UnicodeDecodeError: 'charmap' codec can't decode byte 0x9d in position 10442: character maps to <undefined>
benjamin.kaplan at case.edu
Thu Jan 29 22:58:38 CET 2009
On Thu, Jan 29, 2009 at 4:19 PM, John Machin <sjmachin at lexicon.net> wrote:
> Benjamin Kaplan <bsk16 <at> case.edu> writes:
> > On Thu, Jan 29, 2009 at 12:09 PM, Anjanesh Lekshminarayanan <mail <at>
> anjanesh.net> wrote:
> > > It does auto-detect it as cp1252- look at the files in the traceback
> > > you'll see lib\encodings\cp1252.py. Since cp1252 seems to be the wrong
> > > encoding, try opening it as utf-8 or latin1 and see if that fixes it.
> Benjamin, "auto-detect" has strong connotations of the open() call (with
> including text and encoding not specified) reading some/all of the file and
> trying to guess what the encoding might be -- a futile pursuit and not what
> docs say:
> """encoding is the name of the encoding used to decode or encode the file.
> should only be used in text mode. The default encoding is platform
> but any encoding supported by Python can be passed. See the codecs module
> the list of supported encodings"""
> On my machine [Windows XL SP3] sys.getdefaultencoding() returns 'utf-8'. It
> would be interesting to know
> (1) what is produced on Anjanesh's machine
> (2) how the default encoding is derived (I would have thought I was a prime
> candidate for 'cp1252')
> (3) whether the 'default encoding' of open() is actually the same as the
> 'default encoding' of sys.getdefaultencoding() -- one would hope so but the
> don't say so.
First of all, you're right that might be confusing. I was thinking of
auto-detect as in "check the platform and locale and guess what they usually
use". I wasn't thinking of it like the web browsers use it.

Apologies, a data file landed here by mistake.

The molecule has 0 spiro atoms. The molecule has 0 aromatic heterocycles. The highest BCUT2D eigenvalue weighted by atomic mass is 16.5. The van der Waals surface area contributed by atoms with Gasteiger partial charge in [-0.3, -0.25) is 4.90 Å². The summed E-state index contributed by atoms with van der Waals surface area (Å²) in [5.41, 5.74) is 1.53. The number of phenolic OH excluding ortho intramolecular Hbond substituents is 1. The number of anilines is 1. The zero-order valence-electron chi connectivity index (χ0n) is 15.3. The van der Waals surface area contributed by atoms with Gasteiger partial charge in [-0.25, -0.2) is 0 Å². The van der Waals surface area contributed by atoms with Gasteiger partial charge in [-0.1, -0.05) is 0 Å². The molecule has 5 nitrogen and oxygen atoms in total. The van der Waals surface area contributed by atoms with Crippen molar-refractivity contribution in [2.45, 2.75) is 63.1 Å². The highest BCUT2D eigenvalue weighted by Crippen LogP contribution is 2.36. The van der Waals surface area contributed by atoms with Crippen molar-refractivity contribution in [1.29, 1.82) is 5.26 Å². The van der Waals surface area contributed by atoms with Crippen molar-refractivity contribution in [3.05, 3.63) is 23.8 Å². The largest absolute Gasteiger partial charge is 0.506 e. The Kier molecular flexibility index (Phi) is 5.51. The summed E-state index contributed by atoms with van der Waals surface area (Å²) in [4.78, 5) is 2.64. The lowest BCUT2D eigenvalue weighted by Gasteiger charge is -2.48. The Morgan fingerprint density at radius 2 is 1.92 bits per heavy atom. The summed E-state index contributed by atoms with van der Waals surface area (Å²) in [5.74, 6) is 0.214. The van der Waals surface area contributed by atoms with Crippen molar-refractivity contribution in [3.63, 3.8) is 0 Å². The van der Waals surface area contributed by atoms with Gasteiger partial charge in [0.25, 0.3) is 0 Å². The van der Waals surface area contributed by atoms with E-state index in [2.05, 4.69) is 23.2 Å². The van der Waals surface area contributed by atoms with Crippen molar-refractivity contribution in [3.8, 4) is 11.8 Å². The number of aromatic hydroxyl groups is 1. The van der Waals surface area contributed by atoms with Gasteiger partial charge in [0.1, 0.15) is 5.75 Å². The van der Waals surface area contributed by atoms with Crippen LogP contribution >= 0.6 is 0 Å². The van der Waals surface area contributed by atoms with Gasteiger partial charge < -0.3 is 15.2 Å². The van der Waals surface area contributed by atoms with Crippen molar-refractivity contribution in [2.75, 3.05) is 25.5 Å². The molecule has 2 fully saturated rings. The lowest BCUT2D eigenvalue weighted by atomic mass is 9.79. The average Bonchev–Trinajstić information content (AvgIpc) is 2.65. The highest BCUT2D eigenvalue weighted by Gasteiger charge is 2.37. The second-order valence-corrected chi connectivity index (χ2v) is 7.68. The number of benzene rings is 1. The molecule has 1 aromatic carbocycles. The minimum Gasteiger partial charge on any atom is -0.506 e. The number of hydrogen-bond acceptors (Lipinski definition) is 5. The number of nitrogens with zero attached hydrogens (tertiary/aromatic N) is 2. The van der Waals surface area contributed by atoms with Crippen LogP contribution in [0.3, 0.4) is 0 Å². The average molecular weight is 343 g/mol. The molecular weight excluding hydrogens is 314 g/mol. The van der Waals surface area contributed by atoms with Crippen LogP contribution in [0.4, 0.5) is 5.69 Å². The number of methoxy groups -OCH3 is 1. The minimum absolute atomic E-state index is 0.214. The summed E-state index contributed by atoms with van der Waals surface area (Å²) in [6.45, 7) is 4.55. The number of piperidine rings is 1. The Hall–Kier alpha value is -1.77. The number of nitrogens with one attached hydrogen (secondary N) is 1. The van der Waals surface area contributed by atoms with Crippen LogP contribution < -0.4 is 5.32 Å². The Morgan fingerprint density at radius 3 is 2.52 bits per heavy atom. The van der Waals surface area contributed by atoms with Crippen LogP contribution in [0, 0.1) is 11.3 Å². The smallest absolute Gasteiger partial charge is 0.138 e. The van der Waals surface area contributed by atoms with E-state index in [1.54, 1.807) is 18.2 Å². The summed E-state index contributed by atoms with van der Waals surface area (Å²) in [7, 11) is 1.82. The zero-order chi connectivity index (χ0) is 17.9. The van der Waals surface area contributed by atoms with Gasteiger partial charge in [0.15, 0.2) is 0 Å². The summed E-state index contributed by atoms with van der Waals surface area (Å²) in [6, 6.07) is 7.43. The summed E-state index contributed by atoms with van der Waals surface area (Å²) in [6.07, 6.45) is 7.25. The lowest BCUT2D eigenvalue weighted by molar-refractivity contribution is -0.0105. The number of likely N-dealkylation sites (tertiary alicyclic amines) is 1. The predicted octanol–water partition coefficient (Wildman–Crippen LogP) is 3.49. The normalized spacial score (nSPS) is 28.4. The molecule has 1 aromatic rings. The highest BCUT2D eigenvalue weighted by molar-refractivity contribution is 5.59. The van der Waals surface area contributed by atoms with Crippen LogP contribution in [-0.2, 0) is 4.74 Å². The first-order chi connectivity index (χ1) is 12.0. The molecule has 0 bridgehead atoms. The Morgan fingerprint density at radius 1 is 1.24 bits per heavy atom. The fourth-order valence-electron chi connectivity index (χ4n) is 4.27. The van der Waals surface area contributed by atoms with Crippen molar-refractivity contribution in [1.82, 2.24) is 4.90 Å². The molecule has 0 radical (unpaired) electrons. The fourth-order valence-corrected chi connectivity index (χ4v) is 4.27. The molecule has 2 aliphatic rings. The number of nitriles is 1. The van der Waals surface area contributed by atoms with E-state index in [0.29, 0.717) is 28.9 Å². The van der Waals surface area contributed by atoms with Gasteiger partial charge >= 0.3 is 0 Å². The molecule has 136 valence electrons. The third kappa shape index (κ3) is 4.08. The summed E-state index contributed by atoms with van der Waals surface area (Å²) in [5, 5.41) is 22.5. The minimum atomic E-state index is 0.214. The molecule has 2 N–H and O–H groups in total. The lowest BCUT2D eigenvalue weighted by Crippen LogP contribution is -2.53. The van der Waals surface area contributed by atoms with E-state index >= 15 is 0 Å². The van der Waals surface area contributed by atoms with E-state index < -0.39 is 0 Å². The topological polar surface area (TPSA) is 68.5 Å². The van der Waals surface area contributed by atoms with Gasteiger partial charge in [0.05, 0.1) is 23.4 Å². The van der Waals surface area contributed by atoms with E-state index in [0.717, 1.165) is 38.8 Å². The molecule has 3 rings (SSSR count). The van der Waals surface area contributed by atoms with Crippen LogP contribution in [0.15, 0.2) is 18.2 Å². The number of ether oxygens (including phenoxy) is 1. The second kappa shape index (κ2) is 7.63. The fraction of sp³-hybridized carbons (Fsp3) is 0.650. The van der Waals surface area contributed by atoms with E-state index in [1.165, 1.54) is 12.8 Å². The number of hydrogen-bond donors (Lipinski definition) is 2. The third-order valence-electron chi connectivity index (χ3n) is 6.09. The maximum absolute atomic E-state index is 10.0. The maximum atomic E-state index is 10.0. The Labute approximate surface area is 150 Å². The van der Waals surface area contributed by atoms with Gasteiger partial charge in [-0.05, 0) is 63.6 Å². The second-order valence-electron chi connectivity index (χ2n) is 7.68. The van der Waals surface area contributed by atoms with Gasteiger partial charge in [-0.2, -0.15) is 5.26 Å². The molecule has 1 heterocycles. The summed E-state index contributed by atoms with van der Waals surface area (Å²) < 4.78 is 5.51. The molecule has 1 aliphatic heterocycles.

I think it uses locale.getpreferredencoding(). On my machine, I get
sys.getpreferredencoding() == 'utf-8' and locale.getdefaultencoding()==
'cp1252'. When I open a file without specifying the encoding, it's cp1252.
> > Thanks a lot ! utf-8 and latin1 were accepted !
> Benjamin and Anjanesh, Please understand that
> any_random_rubbish.decode('latin1') will be "accepted". This is *not*
> information to be greeted with thanks and exclamation marks. It is merely a
> by-product of the fact that *any* single-byte character set like latin1
> uses all 256 possible bytes can not fail, by definition; no character "maps
If you check my response to Anjanesh's comment, I mentioned that he should
either find out which encoding it is in particular or he should open the
file in binary mode. I suggested utf-8 and latin1 because those are the most
likely candidates for his file since cp1252 was already excluded. Looking at
a character map, 0x9d is a control character in latin1, so the page is
probably UTF-8 encoded. Thinking about it now, it could also be MacRoman but
that isn't as common as UTF-8.
> > If you want to read the file as text, find out which encoding it actually
> In one of those encodings, you'll probably see some nonsense characters. If
> are just looking at the file as a sequence of bytes, open the file in
> mode rather than text. That way, you'll avoid this issue all together (just
> sure you use byte strings instead of unicode strings).
> In fact, inspection of Anjanesh's report:
> """UnicodeDecodeError: 'charmap' codec can't decode byte 0x9d in position
> 10442: character maps to <undefined>
> The string at position 10442 is something like this :
> "query":"0 1»Ý \u2021 0\u201a0 \u2021»Ý"," """
> draws two observations:
> (1) there is nothing in the reported string that can be unambiguously
> as corresponding to "0x9d"
> (2) it looks like a small snippet from a Python source file!
> Anjanesh, Is it a .py file? If so, is there something like "# encoding:
> or "# encoding: utf-8" near the start of the file? *Please* tell us what
> sys.getdefaultencoding() returns on your machine.
> Instead of "something like", please report exactly what is there:
> print(ascii(open('the_file', 'rb').read()[10442-20:10442+21]))
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